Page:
Explained: How to dispute an Age Pension decision

Centrelink bases decisions about Age Pension payments on a variety of factors. These can include the income and assets tests, your residency status or your living arrangements.

During these assessments you may not agree with how Centrelink has applied certain tests or assumptions and there is a process for you to dispute a Centrelink ruling.

Before you progress to requesting a review, you can ask for an explanation behind the decision. You will not have to pay for an explanation and an experienced staff member will contact you to explain the reason behind the decision and answer any questions that you may have.

Having a conversation like this can sometimes lead to a resolution without the need for a formal review.

If you are dissatisfied with the explanation from Centrelink about any decision it has made when reviewing your application, you have the right to ask for a formal review.

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A request for a review is the same as an appeal. If you request a review of a decision, you are expressing your dissatisfaction with the decision and appealing against it.

You can apply for a review at any time and you don’t have to apply for an explanation first.

An Authorised Review Officer will review the decision. An Authorised Review Officer will:

  • speak with you about a decision, where possible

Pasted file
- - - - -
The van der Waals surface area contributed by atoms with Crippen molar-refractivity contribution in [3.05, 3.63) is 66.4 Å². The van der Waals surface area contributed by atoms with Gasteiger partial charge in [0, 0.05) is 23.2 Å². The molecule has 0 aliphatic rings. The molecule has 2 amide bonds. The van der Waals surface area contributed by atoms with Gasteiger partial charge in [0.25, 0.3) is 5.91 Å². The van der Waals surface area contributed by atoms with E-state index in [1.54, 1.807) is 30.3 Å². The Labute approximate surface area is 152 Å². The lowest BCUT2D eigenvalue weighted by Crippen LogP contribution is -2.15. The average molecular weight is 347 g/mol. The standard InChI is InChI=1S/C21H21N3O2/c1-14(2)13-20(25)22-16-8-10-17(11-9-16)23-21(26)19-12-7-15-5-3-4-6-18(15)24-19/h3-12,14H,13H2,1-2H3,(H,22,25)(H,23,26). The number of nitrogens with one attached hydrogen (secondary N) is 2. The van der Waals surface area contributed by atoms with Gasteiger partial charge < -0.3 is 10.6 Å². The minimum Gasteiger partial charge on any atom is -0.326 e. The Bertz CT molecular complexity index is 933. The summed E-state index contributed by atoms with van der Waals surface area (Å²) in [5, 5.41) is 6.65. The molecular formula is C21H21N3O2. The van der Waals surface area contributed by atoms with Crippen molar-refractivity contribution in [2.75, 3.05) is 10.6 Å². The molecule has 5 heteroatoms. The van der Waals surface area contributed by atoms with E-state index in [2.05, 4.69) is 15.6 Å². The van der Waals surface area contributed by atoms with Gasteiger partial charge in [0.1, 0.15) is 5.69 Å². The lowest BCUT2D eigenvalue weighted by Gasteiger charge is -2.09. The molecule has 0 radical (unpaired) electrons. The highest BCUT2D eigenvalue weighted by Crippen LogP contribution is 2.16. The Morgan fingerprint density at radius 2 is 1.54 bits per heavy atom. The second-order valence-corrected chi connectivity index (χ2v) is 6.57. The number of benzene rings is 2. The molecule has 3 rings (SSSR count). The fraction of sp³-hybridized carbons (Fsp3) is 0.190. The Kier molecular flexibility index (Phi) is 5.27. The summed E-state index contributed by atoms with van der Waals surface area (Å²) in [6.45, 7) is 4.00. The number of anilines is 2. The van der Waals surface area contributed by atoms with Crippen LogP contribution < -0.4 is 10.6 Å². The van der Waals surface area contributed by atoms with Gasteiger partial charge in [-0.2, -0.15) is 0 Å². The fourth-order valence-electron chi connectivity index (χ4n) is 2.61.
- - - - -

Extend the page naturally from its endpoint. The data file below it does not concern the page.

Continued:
• look at the facts, the law, and the policy involved in a decision
  • change the decision if it’s wrong
  • write to you to let you know the outcome of your review.

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You do not have to pay for a formal review and the process is usually completed within 49 days.

You can ask for an explanation or apply for a formal review by calling Centrelink or visiting a service centre. You can also fill in the ‘Explanation or formal review of decision form’ online or print them out and send them by post.

You should request the review within 13 weeks of the decision being made. You can still apply for a review 13 weeks after a decision is made, but if the decision is changed, you may only get your entitlement from the date you request the review.

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If you disagree with the review
If you disagree with the Authorised Review Officer’s decision, you can ask the Administrative Appeals Tribunal (AAT) to review it.

An application to the AAT for a first review of a decision by an Authorised Review Officer can be made at any time after the decision is made. However, it is best to appeal to the AAT within 13 weeks of being notified of the Authorised Review Officer’s decision. This is because back pay may not be payable if a successful application for review is lodged more than 13 weeks after the Authorised Review Officer’s decision.

You can go to the AAT website for information on how to apply for a review, but for some types of decisions there may be an application fee, and the AAT is unable to award costs even if you are successful.

Have you ever had to dispute a claim with Centrelink? Was it successful? How far along the process did you have to go until your dispute was resolved? Why not share your thoughts in the comments section below?

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Written by Ben



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